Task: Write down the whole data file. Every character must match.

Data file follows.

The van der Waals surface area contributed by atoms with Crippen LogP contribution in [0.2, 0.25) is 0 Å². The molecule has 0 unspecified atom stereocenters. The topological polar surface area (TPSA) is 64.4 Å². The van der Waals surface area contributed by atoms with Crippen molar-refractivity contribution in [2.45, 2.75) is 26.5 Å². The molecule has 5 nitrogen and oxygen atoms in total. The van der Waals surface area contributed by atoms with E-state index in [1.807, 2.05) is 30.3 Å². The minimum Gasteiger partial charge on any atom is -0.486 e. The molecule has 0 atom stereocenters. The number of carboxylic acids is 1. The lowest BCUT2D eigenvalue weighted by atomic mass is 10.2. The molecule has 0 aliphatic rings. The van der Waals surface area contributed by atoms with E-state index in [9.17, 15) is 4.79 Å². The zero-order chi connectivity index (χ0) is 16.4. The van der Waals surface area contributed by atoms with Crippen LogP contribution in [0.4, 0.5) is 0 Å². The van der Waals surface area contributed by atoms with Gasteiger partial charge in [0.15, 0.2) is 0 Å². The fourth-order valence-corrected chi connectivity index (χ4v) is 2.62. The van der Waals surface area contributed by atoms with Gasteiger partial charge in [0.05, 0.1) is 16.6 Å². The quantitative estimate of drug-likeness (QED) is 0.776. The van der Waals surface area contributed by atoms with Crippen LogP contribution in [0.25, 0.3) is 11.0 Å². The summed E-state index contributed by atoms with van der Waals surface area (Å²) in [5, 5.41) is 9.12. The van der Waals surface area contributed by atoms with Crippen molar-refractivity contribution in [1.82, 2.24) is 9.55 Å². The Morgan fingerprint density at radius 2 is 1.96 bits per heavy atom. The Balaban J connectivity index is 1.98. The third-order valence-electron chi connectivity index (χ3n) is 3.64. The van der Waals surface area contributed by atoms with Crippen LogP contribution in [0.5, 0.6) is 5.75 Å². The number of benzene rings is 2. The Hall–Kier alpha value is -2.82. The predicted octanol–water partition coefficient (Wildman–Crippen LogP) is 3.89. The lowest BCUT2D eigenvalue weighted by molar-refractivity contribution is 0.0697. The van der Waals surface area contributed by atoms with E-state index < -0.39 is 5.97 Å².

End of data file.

The van der Waals surface area contributed by atoms with Crippen LogP contribution in [0.2, 0.25) is 0 Å². The molecule has 0 unspecified atom stereocenters. The topological polar surface area (TPSA) is 64.4 Å². The van der Waals surface area contributed by atoms with Crippen molar-refractivity contribution in [2.45, 2.75) is 26.5 Å². The molecule has 5 nitrogen and oxygen atoms in total. The van der Waals surface area contributed by atoms with E-state index in [1.807, 2.05) is 30.3 Å². The minimum Gasteiger partial charge on any atom is -0.486 e. The molecule has 0 atom stereocenters. The number of carboxylic acids is 1. The lowest BCUT2D eigenvalue weighted by atomic mass is 10.2. The molecule has 0 aliphatic rings. The van der Waals surface area contributed by atoms with E-state index in [9.17, 15) is 4.79 Å². The zero-order chi connectivity index (χ0) is 16.4. The van der Waals surface area contributed by atoms with Crippen LogP contribution in [0.4, 0.5) is 0 Å². The van der Waals surface area contributed by atoms with Gasteiger partial charge in [0.15, 0.2) is 0 Å². The fourth-order valence-corrected chi connectivity index (χ4v) is 2.62. The van der Waals surface area contributed by atoms with Gasteiger partial charge in [0.05, 0.1) is 16.6 Å². The quantitative estimate of drug-likeness (QED) is 0.776. The van der Waals surface area contributed by atoms with Crippen LogP contribution in [0.25, 0.3) is 11.0 Å². The summed E-state index contributed by atoms with van der Waals surface area (Å²) in [5, 5.41) is 9.12. The van der Waals surface area contributed by atoms with Crippen molar-refractivity contribution in [1.82, 2.24) is 9.55 Å². The Morgan fingerprint density at radius 2 is 1.96 bits per heavy atom. The Balaban J connectivity index is 1.98. The third-order valence-electron chi connectivity index (χ3n) is 3.64. The van der Waals surface area contributed by atoms with Crippen LogP contribution in [0.5, 0.6) is 5.75 Å². The number of benzene rings is 2. The Hall–Kier alpha value is -2.82. The predicted octanol–water partition coefficient (Wildman–Crippen LogP) is 3.89. The lowest BCUT2D eigenvalue weighted by molar-refractivity contribution is 0.0697. The van der Waals surface area contributed by atoms with E-state index < -0.39 is 5.97 Å².